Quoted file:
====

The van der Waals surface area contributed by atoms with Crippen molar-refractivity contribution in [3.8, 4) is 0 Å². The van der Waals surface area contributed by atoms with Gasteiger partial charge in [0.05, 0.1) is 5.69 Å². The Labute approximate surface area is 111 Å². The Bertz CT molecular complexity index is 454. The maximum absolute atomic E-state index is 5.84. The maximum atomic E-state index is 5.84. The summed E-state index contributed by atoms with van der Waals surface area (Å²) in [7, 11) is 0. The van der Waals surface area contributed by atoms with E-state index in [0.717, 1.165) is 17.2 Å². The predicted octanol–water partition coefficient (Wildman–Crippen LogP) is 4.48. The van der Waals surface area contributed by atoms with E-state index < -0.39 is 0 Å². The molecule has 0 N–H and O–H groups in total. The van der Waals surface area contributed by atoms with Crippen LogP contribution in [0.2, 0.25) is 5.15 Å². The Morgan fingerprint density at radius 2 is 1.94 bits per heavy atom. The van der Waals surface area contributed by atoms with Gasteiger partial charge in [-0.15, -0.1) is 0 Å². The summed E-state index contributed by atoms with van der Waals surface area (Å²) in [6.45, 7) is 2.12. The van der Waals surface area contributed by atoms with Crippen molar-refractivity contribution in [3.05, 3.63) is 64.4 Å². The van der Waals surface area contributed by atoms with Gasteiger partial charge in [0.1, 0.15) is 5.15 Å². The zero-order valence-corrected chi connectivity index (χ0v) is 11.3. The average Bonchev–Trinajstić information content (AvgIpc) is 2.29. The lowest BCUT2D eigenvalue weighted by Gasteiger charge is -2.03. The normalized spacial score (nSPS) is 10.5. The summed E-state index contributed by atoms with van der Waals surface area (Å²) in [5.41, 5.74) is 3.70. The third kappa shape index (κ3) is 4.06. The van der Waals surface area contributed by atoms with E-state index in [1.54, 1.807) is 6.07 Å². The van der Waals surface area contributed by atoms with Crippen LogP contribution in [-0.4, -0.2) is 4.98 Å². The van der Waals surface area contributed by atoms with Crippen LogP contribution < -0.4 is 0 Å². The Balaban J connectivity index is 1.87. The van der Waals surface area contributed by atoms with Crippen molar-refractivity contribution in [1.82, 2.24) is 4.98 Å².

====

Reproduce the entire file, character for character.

The van der Waals surface area contributed by atoms with Crippen molar-refractivity contribution in [3.8, 4) is 0 Å². The van der Waals surface area contributed by atoms with Gasteiger partial charge in [0.05, 0.1) is 5.69 Å². The Labute approximate surface area is 111 Å². The Bertz CT molecular complexity index is 454. The maximum absolute atomic E-state index is 5.84. The maximum atomic E-state index is 5.84. The summed E-state index contributed by atoms with van der Waals surface area (Å²) in [7, 11) is 0. The van der Waals surface area contributed by atoms with E-state index in [0.717, 1.165) is 17.2 Å². The predicted octanol–water partition coefficient (Wildman–Crippen LogP) is 4.48. The van der Waals surface area contributed by atoms with E-state index < -0.39 is 0 Å². The molecule has 0 N–H and O–H groups in total. The van der Waals surface area contributed by atoms with Crippen LogP contribution in [0.2, 0.25) is 5.15 Å². The Morgan fingerprint density at radius 2 is 1.94 bits per heavy atom. The van der Waals surface area contributed by atoms with Gasteiger partial charge in [-0.15, -0.1) is 0 Å². The summed E-state index contributed by atoms with van der Waals surface area (Å²) in [6.45, 7) is 2.12. The van der Waals surface area contributed by atoms with Crippen molar-refractivity contribution in [3.05, 3.63) is 64.4 Å². The van der Waals surface area contributed by atoms with Gasteiger partial charge in [0.1, 0.15) is 5.15 Å². The zero-order valence-corrected chi connectivity index (χ0v) is 11.3. The average Bonchev–Trinajstić information content (AvgIpc) is 2.29. The lowest BCUT2D eigenvalue weighted by Gasteiger charge is -2.03. The normalized spacial score (nSPS) is 10.5. The summed E-state index contributed by atoms with van der Waals surface area (Å²) in [5.41, 5.74) is 3.70. The third kappa shape index (κ3) is 4.06. The van der Waals surface area contributed by atoms with E-state index in [1.54, 1.807) is 6.07 Å². The van der Waals surface area contributed by atoms with Crippen LogP contribution in [-0.4, -0.2) is 4.98 Å². The van der Waals surface area contributed by atoms with Crippen LogP contribution < -0.4 is 0 Å². The Balaban J connectivity index is 1.87. The van der Waals surface area contributed by atoms with Crippen molar-refractivity contribution in [1.82, 2.24) is 4.98 Å².